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Humanities 110

Mateo Burtch ’82 can recall attending lectures in the chilly basketball court in the gym. He learned to wear a sweater in class and learned “a whole way of thinking that embraced critical analysis, thorough research, original thought, and collegial disputation.” Burtch adds, “The Iliad is one of the best arguments for reading the Dead White Male canon, for it shows us just how much, and how little, civilization has changed in 3,000 years.”

“The course absolutely defines your freshman year,” says Gavin Kentch, a junior from Alaska. “It is eye-opening, epiphanic, revelatory, what-ever flowery adjective you like.”

Kentch’s mother, Susan Orlansky ’75, still holds fond memories of Hum. On a recent family vacation to Greece she recognized two fallen warrior statues that were the subject of a paper she wrote 30 years ago.

“It completely brought me back to my time at Reed,” says Orlansky, now an attorney in Anchorage. “A lot of my college experience blurs together after all these years, but Hum still stands out.”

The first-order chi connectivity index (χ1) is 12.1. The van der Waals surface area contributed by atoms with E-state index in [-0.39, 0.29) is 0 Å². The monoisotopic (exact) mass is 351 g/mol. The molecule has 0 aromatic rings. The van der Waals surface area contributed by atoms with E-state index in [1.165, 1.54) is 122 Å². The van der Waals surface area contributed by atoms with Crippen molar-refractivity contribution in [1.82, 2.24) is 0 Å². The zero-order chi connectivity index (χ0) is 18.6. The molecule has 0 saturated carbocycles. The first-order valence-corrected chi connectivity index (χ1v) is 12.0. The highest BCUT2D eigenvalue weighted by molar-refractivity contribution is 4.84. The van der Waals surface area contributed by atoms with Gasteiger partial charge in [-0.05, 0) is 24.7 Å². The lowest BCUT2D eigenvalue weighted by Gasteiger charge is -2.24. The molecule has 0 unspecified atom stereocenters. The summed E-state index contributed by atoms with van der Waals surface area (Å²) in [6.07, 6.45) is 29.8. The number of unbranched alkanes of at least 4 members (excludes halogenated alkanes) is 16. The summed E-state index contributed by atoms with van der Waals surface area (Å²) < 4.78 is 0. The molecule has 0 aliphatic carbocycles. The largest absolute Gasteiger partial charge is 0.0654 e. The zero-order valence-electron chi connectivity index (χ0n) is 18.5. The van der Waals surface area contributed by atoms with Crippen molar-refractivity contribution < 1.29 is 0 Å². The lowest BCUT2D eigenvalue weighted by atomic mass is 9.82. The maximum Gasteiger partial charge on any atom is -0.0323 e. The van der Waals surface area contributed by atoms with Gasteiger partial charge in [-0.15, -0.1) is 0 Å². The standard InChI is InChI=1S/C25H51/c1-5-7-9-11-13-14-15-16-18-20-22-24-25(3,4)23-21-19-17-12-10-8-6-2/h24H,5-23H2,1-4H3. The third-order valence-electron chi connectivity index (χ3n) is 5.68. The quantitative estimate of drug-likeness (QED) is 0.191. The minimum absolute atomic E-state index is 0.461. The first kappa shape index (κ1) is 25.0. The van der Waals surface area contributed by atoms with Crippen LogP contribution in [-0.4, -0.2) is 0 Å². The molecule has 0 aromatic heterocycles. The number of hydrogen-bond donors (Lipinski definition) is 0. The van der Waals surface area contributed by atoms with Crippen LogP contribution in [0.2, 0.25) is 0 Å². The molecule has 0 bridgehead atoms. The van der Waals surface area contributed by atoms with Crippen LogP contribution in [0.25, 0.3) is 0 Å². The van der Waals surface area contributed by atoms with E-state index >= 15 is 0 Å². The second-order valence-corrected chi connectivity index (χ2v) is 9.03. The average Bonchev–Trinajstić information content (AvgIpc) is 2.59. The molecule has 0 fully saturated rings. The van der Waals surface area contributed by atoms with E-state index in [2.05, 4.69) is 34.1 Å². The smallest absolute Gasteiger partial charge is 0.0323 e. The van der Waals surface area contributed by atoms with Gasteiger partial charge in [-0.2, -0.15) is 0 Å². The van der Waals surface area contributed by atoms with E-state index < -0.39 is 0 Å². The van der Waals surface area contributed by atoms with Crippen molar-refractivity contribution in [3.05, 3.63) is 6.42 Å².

And unlike many required courses at other schools, Hum ain’t easy. The course grounds students in classic works of literature and teaches them to read deeply, to think big, and to listen as well as to argue.

A kind of campus cult has grown up around Hum. A couple of students sitting in commons heatedly arguing about Plato’s Republic over lunch might draw a crowd as passing students listen in or, more likely, jump into the action. And there are all the inside jokes, of course. If someone makes a casual joking reference to Hesiod, everyone gets it even if they might think the speaker somewhat pretentious.

Wally Englert
Wally Englert  

The fall starts off with Wally Englert, Omar and Althea Hoskins Professor of Classical Studies and Humanities, leading the lecture hall in a rousing singalong of the Iliad’s first line in Greek. When Englert was on leave last year, student veterans of Hum 110 recreated the event in a Paideia class so that year’s freshman class wouldn’t miss out on the experience. And every spring ends with the freshman class putting on a performance of skits poking gentle (and sometimes not so gentle) fun at the course and professors.

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